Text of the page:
Captain James Cook, the British explorer and cartographer (1728-1779), really got around. As we have traveled over the years and around the globe, we discovered many places that had been explored and mapped by Captain Cook 250 years earlier.
He sailed to Newfoundland in the 1760’s and we followed in 2007.
When we arrived in New Zealand, Cook’s name popped up again and again as he had explored and mapped the coasts of the North, the South, and Stewart Islands on three separate voyages between 1769-1777. We traveled to all three islands ourselves in 2014.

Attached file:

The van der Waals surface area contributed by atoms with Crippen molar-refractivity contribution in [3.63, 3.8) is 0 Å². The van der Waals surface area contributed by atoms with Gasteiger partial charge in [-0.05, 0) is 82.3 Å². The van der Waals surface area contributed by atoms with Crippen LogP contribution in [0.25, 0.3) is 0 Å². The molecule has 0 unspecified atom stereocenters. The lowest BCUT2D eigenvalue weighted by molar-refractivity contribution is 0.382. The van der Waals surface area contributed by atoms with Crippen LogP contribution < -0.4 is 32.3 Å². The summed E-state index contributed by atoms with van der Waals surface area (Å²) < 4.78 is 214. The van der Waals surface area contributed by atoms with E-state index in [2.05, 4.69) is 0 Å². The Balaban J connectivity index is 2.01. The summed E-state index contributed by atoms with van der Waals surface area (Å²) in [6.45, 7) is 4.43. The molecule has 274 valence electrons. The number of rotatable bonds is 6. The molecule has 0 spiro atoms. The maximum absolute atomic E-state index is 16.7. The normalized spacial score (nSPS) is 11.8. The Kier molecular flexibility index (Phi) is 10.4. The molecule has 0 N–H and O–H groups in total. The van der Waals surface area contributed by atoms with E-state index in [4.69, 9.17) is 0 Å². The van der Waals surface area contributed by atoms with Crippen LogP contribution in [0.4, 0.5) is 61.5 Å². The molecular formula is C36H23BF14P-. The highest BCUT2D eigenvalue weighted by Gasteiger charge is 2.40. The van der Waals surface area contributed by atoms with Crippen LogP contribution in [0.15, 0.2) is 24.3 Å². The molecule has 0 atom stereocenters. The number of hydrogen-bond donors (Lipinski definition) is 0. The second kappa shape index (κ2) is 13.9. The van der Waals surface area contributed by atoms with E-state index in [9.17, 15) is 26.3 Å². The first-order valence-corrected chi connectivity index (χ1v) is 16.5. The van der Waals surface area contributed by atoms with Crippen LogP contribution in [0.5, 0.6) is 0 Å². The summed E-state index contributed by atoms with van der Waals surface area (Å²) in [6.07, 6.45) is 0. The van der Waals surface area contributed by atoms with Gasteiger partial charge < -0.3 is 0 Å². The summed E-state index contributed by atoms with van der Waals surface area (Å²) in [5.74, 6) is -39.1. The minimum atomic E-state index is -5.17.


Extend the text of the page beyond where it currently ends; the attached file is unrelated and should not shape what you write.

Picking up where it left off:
On our visit to Doubtful Sound, we were told that when Cook’s ship explored New Zealand, the sound of birds was deafening. Our ship’s captain asked us to be quiet and see what we could hear. Everyone went silent. We waited. The sound of the birds barely registered in our ears 250 years later.
In 1770 Cook landed in Botany Bay, Australia. Hey, we were not far from there in 2014.
On Cook’s third voyage he explored the west coast of what is now northern California and landed in Oregon in a place he named Cape Foulweather.
Captain Cook and we “shared” exploration of Alaska, Vancouver Island, and the Hawaiian Islands.
Captain Cook died in Hawaii, killed by islanders, in 1779. Unlike Cook, we were warmly greeted and greatly enjoyed our visit there.